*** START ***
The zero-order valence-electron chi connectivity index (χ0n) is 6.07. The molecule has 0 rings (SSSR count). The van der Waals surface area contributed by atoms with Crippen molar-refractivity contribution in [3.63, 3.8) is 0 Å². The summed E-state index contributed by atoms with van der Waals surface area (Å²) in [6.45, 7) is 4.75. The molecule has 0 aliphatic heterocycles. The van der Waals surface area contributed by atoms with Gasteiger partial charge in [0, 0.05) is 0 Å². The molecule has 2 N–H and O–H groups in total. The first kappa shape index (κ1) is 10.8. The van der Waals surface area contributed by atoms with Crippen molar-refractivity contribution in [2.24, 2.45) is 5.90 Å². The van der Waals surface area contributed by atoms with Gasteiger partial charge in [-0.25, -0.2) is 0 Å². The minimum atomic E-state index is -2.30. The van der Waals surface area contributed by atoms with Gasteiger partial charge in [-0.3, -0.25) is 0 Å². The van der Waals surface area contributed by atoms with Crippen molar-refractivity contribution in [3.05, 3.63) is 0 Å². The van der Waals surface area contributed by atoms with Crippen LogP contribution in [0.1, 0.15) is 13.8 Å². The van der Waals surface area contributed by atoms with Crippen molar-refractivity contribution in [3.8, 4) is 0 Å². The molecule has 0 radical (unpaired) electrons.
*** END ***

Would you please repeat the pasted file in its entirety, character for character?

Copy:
The zero-order valence-electron chi connectivity index (χ0n) is 6.07. The molecule has 0 rings (SSSR count). The van der Waals surface area contributed by atoms with Crippen molar-refractivity contribution in [3.63, 3.8) is 0 Å². The summed E-state index contributed by atoms with van der Waals surface area (Å²) in [6.45, 7) is 4.75. The molecule has 0 aliphatic heterocycles. The van der Waals surface area contributed by atoms with Gasteiger partial charge in [0, 0.05) is 0 Å². The molecule has 2 N–H and O–H groups in total. The first kappa shape index (κ1) is 10.8. The van der Waals surface area contributed by atoms with Crippen molar-refractivity contribution in [2.24, 2.45) is 5.90 Å². The van der Waals surface area contributed by atoms with Gasteiger partial charge in [-0.25, -0.2) is 0 Å². The minimum atomic E-state index is -2.30. The van der Waals surface area contributed by atoms with Gasteiger partial charge in [-0.3, -0.25) is 0 Å². The van der Waals surface area contributed by atoms with Crippen molar-refractivity contribution in [3.05, 3.63) is 0 Å². The van der Waals surface area contributed by atoms with Crippen LogP contribution in [0.1, 0.15) is 13.8 Å². The van der Waals surface area contributed by atoms with Crippen molar-refractivity contribution in [3.8, 4) is 0 Å². The molecule has 0 radical (unpaired) electrons.